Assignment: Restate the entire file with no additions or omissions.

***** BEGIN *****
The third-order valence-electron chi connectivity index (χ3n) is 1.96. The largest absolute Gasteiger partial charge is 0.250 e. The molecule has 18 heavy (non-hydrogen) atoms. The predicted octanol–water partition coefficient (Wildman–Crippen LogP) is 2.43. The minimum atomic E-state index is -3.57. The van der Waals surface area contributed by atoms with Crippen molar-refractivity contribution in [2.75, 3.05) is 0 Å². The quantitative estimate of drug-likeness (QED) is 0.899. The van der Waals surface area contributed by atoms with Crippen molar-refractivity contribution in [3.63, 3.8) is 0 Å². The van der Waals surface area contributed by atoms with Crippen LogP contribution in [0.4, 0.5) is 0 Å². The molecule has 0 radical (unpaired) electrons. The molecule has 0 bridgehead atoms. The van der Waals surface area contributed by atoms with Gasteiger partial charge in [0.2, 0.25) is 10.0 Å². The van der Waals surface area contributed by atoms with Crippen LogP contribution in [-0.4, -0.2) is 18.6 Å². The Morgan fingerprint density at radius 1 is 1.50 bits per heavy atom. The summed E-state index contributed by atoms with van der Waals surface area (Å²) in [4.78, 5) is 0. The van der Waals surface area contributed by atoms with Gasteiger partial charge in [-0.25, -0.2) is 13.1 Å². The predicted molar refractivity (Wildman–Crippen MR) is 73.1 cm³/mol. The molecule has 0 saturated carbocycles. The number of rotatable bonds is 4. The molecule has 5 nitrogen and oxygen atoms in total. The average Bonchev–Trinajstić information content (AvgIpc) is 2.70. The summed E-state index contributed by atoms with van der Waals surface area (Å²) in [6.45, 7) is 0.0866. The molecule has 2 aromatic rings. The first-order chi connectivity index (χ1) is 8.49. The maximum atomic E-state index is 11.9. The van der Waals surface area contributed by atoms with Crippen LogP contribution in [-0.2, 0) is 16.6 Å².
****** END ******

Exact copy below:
The third-order valence-electron chi connectivity index (χ3n) is 1.96. The largest absolute Gasteiger partial charge is 0.250 e. The molecule has 18 heavy (non-hydrogen) atoms. The predicted octanol–water partition coefficient (Wildman–Crippen LogP) is 2.43. The minimum atomic E-state index is -3.57. The van der Waals surface area contributed by atoms with Crippen molar-refractivity contribution in [2.75, 3.05) is 0 Å². The quantitative estimate of drug-likeness (QED) is 0.899. The van der Waals surface area contributed by atoms with Crippen molar-refractivity contribution in [3.63, 3.8) is 0 Å². The van der Waals surface area contributed by atoms with Crippen LogP contribution in [0.4, 0.5) is 0 Å². The molecule has 0 radical (unpaired) electrons. The molecule has 0 bridgehead atoms. The van der Waals surface area contributed by atoms with Gasteiger partial charge in [0.2, 0.25) is 10.0 Å². The van der Waals surface area contributed by atoms with Crippen LogP contribution in [-0.4, -0.2) is 18.6 Å². The Morgan fingerprint density at radius 1 is 1.50 bits per heavy atom. The summed E-state index contributed by atoms with van der Waals surface area (Å²) in [4.78, 5) is 0. The van der Waals surface area contributed by atoms with Gasteiger partial charge in [-0.25, -0.2) is 13.1 Å². The predicted molar refractivity (Wildman–Crippen MR) is 73.1 cm³/mol. The molecule has 0 saturated carbocycles. The number of rotatable bonds is 4. The molecule has 5 nitrogen and oxygen atoms in total. The average Bonchev–Trinajstić information content (AvgIpc) is 2.70. The summed E-state index contributed by atoms with van der Waals surface area (Å²) in [6.45, 7) is 0.0866. The molecule has 2 aromatic rings. The first-order chi connectivity index (χ1) is 8.49. The maximum atomic E-state index is 11.9. The van der Waals surface area contributed by atoms with Crippen LogP contribution in [-0.2, 0) is 16.6 Å².